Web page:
Solution - Change property to: "After you hit with this weapon, if the target is bloodied, the next time you attack it with this weapon before the end of your next turn you gain a +1 item bonus to the attack roll and an item bonus equal to the enhancenment bonus to the damage roll."
Comment - The bonuses are still great, but it will take some effort to get them. It will take really accurate characters to make the most out of this, since one miss means you start all over again. Having one guaranteed attack without bonus against each target is another balancing factor.

Problem - Save Penalty. Just out of principle, this shouldn't work for the whole duration of an effect.
Solution - In the item property, replace "to saving throws" with "to the first saving throw".

Problem - Miscellaneous. This won't come up often as it is one of the most boring possible strategies, but at paragon tier and beyond, the item allows a defender with a strong enough mark to use total defense every turn to become almost unhittable. Even if you have houserules for the most likely candidates for mark abuse, this is dangerously degenerate.
Solution - Replace the property with the following power:
Power(encounter). Free action. Use only when you take the total defense or second wind action. Add the enhancement bonus of this weapon as an item bonus to all of your defenses until the start of your next turn.
Comment - What we are left with isn't the most exciting of weapons, but is really close to the original one in the most common (and fair) scenarios: a character using Second Wind once per encounter, and staying away from Total Defense.

Problem- Damage Bonus A very specific item, as it only works for a single build of a character class. On the other hand, the benefit that Trickster Rogues get from this is nothing short of amazing, and probably the only thing that keeps it from being mandatory to such characters is the even-more-broken stuff like Bloodclaw&Reckless.
Solution - Replace the property with the following power:
Power (Encounter): Free Action. Use when you hit an enemy with this weapon and deal extra damage from your Sneak Attack class feature. add your Charisma modifier to the damage roll. When you reduce an enemy to 0 hit points, regain the use of this power.
Comment - Unlike other cases in this article, I have added the chance to recover this power because I thought it ended up a bit too weak for a level+4 item. Still, it will rarely trigger more than a couple of times per encounter unless there is an abundance of minions. And minion slaying is far from an ideal use of a rogue's abilities, anyway.

* Mage's Weapon (Update: The Parrying Dagger trick still works, but they fixed a potential abuse with the encounter power.)
Problem - Miscelaneous. Easiest way in the game to get a +1 bonus to AC, for a character not proficient with shields or otherwise dependant on two-handed weapons: Buy (or craft) a +1 Mage's Parrying Dagger. Some also dislike the combination with superior heavy blades, but that is a lot more fair, as it still requires you to have a level-appropiate item.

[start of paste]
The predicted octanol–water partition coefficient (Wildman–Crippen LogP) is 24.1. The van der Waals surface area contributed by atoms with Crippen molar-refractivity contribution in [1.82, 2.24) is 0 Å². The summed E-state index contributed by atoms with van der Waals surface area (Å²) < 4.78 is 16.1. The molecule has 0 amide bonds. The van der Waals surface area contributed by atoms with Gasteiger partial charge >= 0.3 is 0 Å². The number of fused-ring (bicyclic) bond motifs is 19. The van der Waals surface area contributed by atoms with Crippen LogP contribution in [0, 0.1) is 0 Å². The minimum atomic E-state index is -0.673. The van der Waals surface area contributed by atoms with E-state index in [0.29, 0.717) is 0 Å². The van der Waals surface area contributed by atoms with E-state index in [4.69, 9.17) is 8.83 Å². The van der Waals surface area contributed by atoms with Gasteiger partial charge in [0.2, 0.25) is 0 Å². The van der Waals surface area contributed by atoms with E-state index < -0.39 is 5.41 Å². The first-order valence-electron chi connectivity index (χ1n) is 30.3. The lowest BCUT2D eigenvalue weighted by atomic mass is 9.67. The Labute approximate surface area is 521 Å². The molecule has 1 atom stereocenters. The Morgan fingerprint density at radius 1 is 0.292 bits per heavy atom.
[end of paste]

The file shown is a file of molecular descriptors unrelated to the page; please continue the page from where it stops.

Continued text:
Solution - Replace the property with "Anyone trained in Arcana applies this weapon's proficiency bonus to attacks as though he was proficient with it."
Comment - The effect is almost the same for characters not exploiting defensive weapons. I changed the requirement because it was pointless to have a condition that is met by every single player character in the game - needing arcana matches the weapon's flavor and restricts its use to, you know, mages.

Problem - Critical Bonus. Although I like that such an effect exists as an alternative to the hard to get Weapon Mastery epic feats, it is so strong that having it at anything but the highest enchantment level would make it hard to justify taking most other weapons at paragon (once we have dealt with the greatest offenders in this article, at least).
Solution - Change item levels to 15/20/25/30.

Problem - Damage Bonus. As straightforward as it gets, the radiant weapon will always grant its contant bonus unless you happen to find one of the very few monsters that resist radiant damage in the game. For the rest of damage-boosting weapons I have chosen to reduce frequency of use, but in this case, I feel it's appropiate to leave it as a constant benefit (after adjusting the bonus, of course) due to the fact that it's a maximum level enchantment, and its original intent is clear enough. Also, there is the very significant disadvantage of not stacking with other "Item" bonuses to damage (some of which, by the way, will see a similar adjustment in subsequent articles).
Solution - Replace the property with "When this weapon is used to deal radiant damage, add a +2 item bonus to its damage rolls". Add "Level 25 and 30: +3 item bonus".

* Reckless (Update: Fixed, too.)
Problem -Damage Bonus.The second member of the Reckless & Bloodclaw unholy duo, this weapon has a lot in common with its sister. A slightly less brutal boost is compensated by a relatively inexpensive activation, particularly in the optimal scenario of multiple attacks per round, since the AC penalty doesn't stack.
Solution - Replace the power with:
"Power (Encounter): Free Action. Use this power before making a melee attack with this weapon against an adjacent target. You gain a power bonus to that attack’s damage roll equal to twice this weapon’s enhancement bonus. You take a –2 penalty to AC until the end of your next turn. If you are hit while this penalty is active, regain the use of this power."
Comment - The power recovery clause isn't necessary from a balance point of view, as the enchantment should be good enough without it, but I found it fun enough to risk adding it.